Dota 2 was easily playable without issue, Overwatch felt a bit stuttery, and the CS:GO results were lower, so those two would probably benefit more from a lower 720p resolution. You can still play less demanding esports titles at lower settings on the Intel graphics, just be prepared to drop the resolution.
I’ve used Adobe Premiere to export one of my laptop review videos at 4K. This is the first laptop I’ve had that only has the Intel Iris graphics, so I don’t really have much else in a similar league to fairly compare it to.
As a result, the Swift 5 is in last place out of the machines I’ve recently tested due to not having discrete graphics. I’ve used Crystal Disk Mark to test the 512gb NVMe M.2 SSD, and the speeds were respectable.
For updated pricing check the links in the description, as prices will change over time. At the time of recording, you can get the Acer Swift 5 for just over $1000 USD, however this one has half the memory of the one I tested, I couldn’t find a 16gb model on Amazon or Newegg.
The i5 model is also available for $900 USD. Here in Australia, the same spec I’ve tested seems to go for $2000 AUD, however it’s currently on sale for $300 less, while the i5 model typically goes for $500 less, but it’s on sale too.
With all of that in mind, let’s conclude by going through the good and bad aspects of the 10th gen Acer Swift 5 laptop. Overall I thought the build quality was decent when you consider the smaller form factor.
Yes it does have some flex if you go out of your way to try and bend it, but it’s perfectly adequate during normal use and feels quite sturdy. Even for a 14 inch laptop, the Swift 5 is on the smaller side, and at less than 1 kilogram, the weight is impressive if portability is your priority.
As you’d expect though, this does mean there’s less performance on offer compared to other larger options at this price point. This does however mean that it doesn’t get hot, it ran cool and quiet even under worst case stress test.
That said I thought the CPU performance was fair, but tasks that would benefit from discrete graphics such as video exporting were slower, but that’s part of the trade off with such a slim machine. The Iris graphics are an improvement over what Intel had before, however at this time they’re still below what we’d see from a dedicated Nvidia solution.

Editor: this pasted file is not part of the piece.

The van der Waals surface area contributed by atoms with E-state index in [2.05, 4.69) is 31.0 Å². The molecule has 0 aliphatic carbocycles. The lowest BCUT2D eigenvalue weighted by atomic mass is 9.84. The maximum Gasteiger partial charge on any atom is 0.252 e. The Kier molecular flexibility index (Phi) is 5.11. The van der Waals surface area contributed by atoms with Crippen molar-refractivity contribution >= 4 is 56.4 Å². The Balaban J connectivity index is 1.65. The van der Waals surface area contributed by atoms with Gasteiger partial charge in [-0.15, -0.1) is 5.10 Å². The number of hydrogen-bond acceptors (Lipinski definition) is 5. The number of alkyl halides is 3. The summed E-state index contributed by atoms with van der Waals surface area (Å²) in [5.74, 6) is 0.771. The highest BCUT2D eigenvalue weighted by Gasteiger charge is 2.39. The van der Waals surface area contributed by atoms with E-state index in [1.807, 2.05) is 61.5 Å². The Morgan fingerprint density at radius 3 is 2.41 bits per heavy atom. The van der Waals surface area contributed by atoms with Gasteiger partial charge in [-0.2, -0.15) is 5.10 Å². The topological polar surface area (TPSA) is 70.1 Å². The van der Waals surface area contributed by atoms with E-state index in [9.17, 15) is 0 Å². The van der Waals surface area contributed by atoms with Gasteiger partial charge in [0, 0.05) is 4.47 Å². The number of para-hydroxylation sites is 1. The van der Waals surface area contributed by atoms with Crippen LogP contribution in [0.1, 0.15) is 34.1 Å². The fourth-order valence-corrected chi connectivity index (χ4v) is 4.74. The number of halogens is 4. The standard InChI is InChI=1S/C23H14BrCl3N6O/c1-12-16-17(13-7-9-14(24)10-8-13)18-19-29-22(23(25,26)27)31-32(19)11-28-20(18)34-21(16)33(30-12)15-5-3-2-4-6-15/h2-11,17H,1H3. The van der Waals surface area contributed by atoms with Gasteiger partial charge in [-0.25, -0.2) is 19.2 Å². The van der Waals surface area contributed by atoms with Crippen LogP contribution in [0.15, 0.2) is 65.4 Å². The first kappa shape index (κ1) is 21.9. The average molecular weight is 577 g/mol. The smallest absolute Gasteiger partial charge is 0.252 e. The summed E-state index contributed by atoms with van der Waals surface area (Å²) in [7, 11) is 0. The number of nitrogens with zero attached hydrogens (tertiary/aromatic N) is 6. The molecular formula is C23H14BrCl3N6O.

I suspect that wasn’t possible here due to the smaller footprint of the Swift 5, and other laptops around the same weight only make use of the Intel graphics too. Another downside of smaller laptops like this is a lack of upgradeability, you can only change the WiFi card or single storage slot.
Memory is soldered to the motherboard, so you’ll need to buy with that in mind as you can’t upgrade later. The touchscreen was decent with above average colour gamut and average brightness. The keyboard and touchpad worked well, it was shame that I wasn’t able to test the fingerprint scanner though, hopefully it’s just some issue with my specific unit or fingers.
Considering the size, there’s a decent range of I/O, though USB 2.0 in 2020 seems suboptimal. The Type-C port with DisplayPort, Thunderbolt 3, and Type-C charging in particular was nice to have. The battery life was also quite good, again considering the size of both the machine and battery, but I suppose that’s expected when there’s no discrete graphics.
With the Swift 5, you’re absolutely paying extra to have such a thin, light and portable laptop. Some people, myself included, are happy to pay this price though, even if there are better performing options for less money if they come at the expense of heavier and thicker profiles.
I think the Swift 5 would be a good option for a business user that travels frequently with a laptop, but doesn’t need discrete graphics power. Let me know what you thought about the 10th gen Acer Swift 5 laptop down in the comments, and if you’re new to the channel consider getting subscribed for future laptop reviews and tech videos like this one.